The biggest cheerleaders for PLA are unions and the politicians wishing to curry favor with them. Why are unions pushing so hard for PLAís? It's not altruism; it's self preservation. Organized labor has been losing ground to nonunion workers in the private sector for years. The pay differential between union and nonunion workers has narrowed substantially and approximately 87% of construction workers are non-union. (Source: United States Dept. of Labor, Bureau of Labor Statistics, Economic News Release, Jan. 21, 2011

Will PLAís promote labor peace and prevent strikes? I find it hard to believe that PLA proponents can say this with a straight face. Call me cynical but in my opinion this strikes me as a legalized "protection" system. "Sign the PLA and we won't strike but if you donít you're on your own!" And of course it's the union workers who strike, NOT non-union workers.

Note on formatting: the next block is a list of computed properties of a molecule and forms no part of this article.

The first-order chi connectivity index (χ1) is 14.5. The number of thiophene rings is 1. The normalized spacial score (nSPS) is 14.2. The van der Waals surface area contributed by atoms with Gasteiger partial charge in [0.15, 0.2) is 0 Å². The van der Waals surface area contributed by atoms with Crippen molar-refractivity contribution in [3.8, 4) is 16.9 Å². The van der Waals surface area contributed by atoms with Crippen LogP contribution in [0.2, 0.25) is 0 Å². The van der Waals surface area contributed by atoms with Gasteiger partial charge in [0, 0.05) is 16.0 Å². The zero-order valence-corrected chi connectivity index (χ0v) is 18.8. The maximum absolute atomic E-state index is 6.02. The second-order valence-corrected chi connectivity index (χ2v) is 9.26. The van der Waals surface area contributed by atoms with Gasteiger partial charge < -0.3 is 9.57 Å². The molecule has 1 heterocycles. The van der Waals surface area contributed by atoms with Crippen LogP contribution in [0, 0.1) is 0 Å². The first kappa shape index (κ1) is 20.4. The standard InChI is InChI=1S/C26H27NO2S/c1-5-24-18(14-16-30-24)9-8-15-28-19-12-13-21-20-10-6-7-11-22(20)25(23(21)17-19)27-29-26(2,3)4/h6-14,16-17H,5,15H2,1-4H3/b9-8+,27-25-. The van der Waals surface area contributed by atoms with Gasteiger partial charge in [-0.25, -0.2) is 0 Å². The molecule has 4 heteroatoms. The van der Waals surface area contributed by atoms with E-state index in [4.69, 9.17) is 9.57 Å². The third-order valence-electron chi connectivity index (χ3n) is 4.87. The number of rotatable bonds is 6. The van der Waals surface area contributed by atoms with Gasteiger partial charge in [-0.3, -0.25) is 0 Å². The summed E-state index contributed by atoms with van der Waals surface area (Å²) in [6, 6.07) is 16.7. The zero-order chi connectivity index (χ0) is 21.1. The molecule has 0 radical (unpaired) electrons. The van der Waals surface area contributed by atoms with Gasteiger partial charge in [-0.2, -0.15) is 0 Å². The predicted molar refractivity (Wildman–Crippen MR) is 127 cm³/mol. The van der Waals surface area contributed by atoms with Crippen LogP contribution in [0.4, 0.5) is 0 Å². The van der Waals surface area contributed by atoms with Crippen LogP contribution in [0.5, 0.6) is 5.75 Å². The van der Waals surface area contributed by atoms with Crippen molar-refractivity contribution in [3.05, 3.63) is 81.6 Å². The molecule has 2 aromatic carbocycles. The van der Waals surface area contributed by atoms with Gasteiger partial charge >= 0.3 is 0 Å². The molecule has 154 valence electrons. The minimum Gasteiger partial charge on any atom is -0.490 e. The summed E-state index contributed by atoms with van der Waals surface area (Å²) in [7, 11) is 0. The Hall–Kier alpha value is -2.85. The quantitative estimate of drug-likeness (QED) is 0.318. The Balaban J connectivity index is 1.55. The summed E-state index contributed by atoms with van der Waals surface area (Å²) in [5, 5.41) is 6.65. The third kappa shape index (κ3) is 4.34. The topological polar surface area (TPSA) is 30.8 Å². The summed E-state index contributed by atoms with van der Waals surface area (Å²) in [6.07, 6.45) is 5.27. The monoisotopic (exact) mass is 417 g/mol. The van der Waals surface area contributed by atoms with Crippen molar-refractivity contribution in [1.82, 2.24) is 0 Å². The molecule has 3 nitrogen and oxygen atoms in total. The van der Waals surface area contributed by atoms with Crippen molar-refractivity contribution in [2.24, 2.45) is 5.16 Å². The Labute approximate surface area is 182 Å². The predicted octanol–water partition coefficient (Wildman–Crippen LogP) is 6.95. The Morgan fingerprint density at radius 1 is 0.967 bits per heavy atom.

Will PLA's save taxpayers money? The notion is absurd. There's considerable evidence that PLA's cost taxpayers money, and that's not surprising since common sense says they cost more money. Below are a number of citations, opinionated to be sure but citing facts, that indicate costs ranging from 12% to 22% or more when PLA's are used:

Cato Journal 2010, "Why PLA's Are Not In The Public Interest"; Wall Street Journal, April 14, 2010, "Crony Contracts"; Boston Globe, June 27, 2010, "Labor Agreements Make No Sense"; Worcester Municipal Research Bureau, May 2001, "PLA's on Public Construction Projects: The Case for and against" [group is non-partisan and non-profit); Beacon Hill Institute Study for Public Policy 2003 Research @ Suffolk University, "The Effects of PLA's in Mass."